NASA decided to focus its efforts on its space shuttle program, and in 1981 launched the first shuttle, Columbia. Only five years later, in 1986, space shuttle Challenger disintegrated less than a minute and a half into its flight, killing all seven people aboard, including Christa McAuliffe, a high school social studies teacher participating in the Teachers in Space Project. Only in 2007, 21 years after the Challenger disaster, Barbara Morgan, McAuliffe’s backup, become the first “teacher in space.”
After nearly three years without a space shuttle mission following the Challenger, NASA resumed the shuttle project. However, national interest had begun to decline following the end of the Apollo missions and the Challenger disaster, and most of the missions received little fanfare as NASA headed into the ‘90s.
1998 saw NASA’s next big project. Teaming with the Russian space program, NASA began work on the International Space Station, a project that, over a decade later, is nearing completion. A center for scientific experimentation, the ISS is a crowning achievement for the cooperation of mankind in its efforts for studying and exploring space. However, the dwindling interest in NASA’s space shuttle program continued, only getting a burst of media buzz in 2003, when the space shuttle Columbia was destroyed during re-entry, killing all seven astronauts aboard.
Eight years later, space shuttle Atlantis lands, and ends the space shuttle program, along with any NASA-based manned space flights. The final flight didn’t even break into the major news stories of the day, and NASA’s space shuttle missions truly went out with a whimper, if even that.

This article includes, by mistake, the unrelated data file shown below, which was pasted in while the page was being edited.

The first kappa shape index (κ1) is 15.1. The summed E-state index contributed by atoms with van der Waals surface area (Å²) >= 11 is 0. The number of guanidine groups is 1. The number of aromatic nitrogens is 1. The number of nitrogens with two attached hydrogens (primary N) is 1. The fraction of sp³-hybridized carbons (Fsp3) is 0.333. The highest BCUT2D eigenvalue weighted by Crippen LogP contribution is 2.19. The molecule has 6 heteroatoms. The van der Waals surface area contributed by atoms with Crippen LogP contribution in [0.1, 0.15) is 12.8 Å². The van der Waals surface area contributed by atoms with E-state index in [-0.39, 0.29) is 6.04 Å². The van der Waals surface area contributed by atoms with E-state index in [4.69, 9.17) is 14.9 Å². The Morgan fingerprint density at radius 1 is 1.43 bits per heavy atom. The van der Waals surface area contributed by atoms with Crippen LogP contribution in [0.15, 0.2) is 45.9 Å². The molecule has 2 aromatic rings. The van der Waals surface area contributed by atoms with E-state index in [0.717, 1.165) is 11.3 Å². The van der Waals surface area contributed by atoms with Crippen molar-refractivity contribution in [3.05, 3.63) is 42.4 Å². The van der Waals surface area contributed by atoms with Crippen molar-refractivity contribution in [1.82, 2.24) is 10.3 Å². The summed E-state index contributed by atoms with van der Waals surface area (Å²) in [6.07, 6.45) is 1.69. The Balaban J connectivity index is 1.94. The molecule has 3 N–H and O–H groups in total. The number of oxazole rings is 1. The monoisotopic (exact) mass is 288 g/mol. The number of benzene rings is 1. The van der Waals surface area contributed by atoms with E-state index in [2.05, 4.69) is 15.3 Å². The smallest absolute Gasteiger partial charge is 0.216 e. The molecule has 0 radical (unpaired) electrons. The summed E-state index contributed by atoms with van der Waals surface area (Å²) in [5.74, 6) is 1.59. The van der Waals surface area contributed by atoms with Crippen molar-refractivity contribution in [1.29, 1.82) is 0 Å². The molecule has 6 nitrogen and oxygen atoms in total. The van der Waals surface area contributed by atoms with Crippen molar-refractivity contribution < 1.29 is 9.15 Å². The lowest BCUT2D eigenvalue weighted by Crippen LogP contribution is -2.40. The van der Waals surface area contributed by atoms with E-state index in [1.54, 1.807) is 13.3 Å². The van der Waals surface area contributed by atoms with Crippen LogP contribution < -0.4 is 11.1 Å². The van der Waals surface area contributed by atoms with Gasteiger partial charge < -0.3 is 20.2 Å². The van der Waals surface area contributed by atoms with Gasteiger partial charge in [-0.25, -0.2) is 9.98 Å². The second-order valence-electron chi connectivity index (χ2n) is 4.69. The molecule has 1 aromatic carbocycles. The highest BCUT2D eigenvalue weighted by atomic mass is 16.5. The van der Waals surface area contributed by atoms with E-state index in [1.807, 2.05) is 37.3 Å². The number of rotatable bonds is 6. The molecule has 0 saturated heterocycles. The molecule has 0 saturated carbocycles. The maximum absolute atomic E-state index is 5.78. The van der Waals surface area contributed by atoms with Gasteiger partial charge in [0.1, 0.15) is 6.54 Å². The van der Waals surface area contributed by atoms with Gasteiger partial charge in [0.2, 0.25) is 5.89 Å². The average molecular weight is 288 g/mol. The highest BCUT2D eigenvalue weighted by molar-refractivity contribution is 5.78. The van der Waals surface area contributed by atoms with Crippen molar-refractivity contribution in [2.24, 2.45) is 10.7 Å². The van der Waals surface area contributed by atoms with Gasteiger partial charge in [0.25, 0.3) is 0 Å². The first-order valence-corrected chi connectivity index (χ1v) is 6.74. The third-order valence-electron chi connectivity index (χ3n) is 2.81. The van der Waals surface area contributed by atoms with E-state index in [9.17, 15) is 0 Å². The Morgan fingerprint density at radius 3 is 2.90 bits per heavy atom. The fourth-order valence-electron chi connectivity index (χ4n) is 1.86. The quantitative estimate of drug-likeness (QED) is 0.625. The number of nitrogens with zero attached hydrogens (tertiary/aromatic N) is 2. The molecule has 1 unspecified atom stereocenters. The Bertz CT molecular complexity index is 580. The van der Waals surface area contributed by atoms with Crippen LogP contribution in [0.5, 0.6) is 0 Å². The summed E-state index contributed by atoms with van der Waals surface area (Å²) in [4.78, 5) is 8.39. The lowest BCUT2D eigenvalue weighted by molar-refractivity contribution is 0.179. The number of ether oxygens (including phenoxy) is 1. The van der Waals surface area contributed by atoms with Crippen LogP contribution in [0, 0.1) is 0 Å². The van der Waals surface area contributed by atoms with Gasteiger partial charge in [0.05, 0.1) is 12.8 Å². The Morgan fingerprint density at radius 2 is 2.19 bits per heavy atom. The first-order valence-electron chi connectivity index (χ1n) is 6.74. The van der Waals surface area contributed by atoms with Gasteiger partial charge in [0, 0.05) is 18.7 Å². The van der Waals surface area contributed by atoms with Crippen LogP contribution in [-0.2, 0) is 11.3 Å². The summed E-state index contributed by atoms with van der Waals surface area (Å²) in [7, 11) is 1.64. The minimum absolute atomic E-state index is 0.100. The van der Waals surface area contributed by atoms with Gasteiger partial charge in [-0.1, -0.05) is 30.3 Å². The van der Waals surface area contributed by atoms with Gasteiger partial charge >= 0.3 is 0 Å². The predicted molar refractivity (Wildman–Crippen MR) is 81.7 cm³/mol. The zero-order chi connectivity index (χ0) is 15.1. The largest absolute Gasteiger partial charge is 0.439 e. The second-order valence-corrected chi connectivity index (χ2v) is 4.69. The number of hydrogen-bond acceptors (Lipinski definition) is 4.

As science fiction fans, space exploration is a fantasy turned reality, and manned space flight was that fantasy at its greatest. Man’s thrust into space is something that can transcend national borders, and unite all of humanity together behind a common goal and a common purpose. With the termination of manned space flight through NASA, many of these dreams for the future have been stunted and cut off. Perhaps, with continued unmanned space flight, mostly outsourced, and with the beginnings of commercial space flight, as well as growing space programs in other countries, manned exploration of space won’t take too large of a hit, but one can’t help but feel that, with this chapter of closing in the annals of NASA, the group that put man on the moon for the first time, some vital will be missing.
As the plaque on Apollo 11’s lunar module states, “Here men from the planet Earth first set foot upon the moon, July 1969 A.D. We came in peace for all mankind.”
In honor of the 28 astronauts who were awarded the Congressional Space Medal of Honor, 17 of which were presented posthumously: Neil Armstrong, Frank Borman, Pete Conrad, John Glenn, Gus Grissom, Alan Shepard, John Young, Thomas P. Stafford, Jim Lovell, Shannon Lucid, Roger Chaffee, Edward White, William Shepard, Rick D. Husband, Willie McCool, Michael P. Anderson, Kalpana Chawla, David M. Brown, Laurel B. Clark, Ilan Ramon, Dick Scobee, Michael J. Smith, Judith Resnik, Ronald McNair, Ellison Onizuka, Greg Jarvis, Christa McAuliffe, and Robert Crippen. And to all those worldwide who died to send humanity to the stars.